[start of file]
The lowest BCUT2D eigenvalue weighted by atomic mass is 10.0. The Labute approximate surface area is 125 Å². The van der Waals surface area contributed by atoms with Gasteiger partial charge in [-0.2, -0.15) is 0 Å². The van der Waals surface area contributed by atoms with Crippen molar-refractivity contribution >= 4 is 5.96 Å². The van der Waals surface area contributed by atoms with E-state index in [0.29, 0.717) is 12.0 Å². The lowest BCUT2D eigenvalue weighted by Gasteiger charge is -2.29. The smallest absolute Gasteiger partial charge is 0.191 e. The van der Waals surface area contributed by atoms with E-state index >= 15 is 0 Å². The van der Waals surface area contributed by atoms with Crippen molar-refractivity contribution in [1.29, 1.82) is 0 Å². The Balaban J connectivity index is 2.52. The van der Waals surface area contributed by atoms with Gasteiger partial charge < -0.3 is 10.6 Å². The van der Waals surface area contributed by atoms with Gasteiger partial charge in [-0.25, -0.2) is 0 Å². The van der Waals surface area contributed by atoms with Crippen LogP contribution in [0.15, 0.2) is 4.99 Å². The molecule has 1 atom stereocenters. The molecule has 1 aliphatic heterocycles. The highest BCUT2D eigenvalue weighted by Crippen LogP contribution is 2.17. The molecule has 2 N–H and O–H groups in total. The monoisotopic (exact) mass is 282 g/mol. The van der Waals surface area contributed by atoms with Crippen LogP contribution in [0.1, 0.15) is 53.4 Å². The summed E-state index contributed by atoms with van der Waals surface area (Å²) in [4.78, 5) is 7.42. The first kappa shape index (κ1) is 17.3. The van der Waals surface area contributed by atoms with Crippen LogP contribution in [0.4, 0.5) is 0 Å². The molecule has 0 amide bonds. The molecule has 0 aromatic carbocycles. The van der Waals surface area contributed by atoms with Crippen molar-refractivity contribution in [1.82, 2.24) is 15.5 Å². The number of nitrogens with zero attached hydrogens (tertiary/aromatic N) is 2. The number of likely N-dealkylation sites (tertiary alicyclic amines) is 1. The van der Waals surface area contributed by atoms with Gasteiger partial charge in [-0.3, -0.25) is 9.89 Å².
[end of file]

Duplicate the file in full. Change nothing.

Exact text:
The lowest BCUT2D eigenvalue weighted by atomic mass is 10.0. The Labute approximate surface area is 125 Å². The van der Waals surface area contributed by atoms with Gasteiger partial charge in [-0.2, -0.15) is 0 Å². The van der Waals surface area contributed by atoms with Crippen molar-refractivity contribution >= 4 is 5.96 Å². The van der Waals surface area contributed by atoms with E-state index in [0.29, 0.717) is 12.0 Å². The lowest BCUT2D eigenvalue weighted by Gasteiger charge is -2.29. The smallest absolute Gasteiger partial charge is 0.191 e. The van der Waals surface area contributed by atoms with E-state index >= 15 is 0 Å². The van der Waals surface area contributed by atoms with Crippen molar-refractivity contribution in [1.29, 1.82) is 0 Å². The Balaban J connectivity index is 2.52. The van der Waals surface area contributed by atoms with Gasteiger partial charge < -0.3 is 10.6 Å². The van der Waals surface area contributed by atoms with Gasteiger partial charge in [-0.25, -0.2) is 0 Å². The van der Waals surface area contributed by atoms with Crippen LogP contribution in [0.15, 0.2) is 4.99 Å². The molecule has 1 atom stereocenters. The molecule has 1 aliphatic heterocycles. The highest BCUT2D eigenvalue weighted by Crippen LogP contribution is 2.17. The molecule has 2 N–H and O–H groups in total. The monoisotopic (exact) mass is 282 g/mol. The van der Waals surface area contributed by atoms with Crippen LogP contribution in [0.1, 0.15) is 53.4 Å². The summed E-state index contributed by atoms with van der Waals surface area (Å²) in [4.78, 5) is 7.42. The first kappa shape index (κ1) is 17.3. The van der Waals surface area contributed by atoms with Crippen LogP contribution in [0.4, 0.5) is 0 Å². The molecule has 0 amide bonds. The molecule has 0 aromatic carbocycles. The van der Waals surface area contributed by atoms with Crippen molar-refractivity contribution in [1.82, 2.24) is 15.5 Å². The number of nitrogens with zero attached hydrogens (tertiary/aromatic N) is 2. The number of likely N-dealkylation sites (tertiary alicyclic amines) is 1. The van der Waals surface area contributed by atoms with Gasteiger partial charge in [-0.3, -0.25) is 9.89 Å².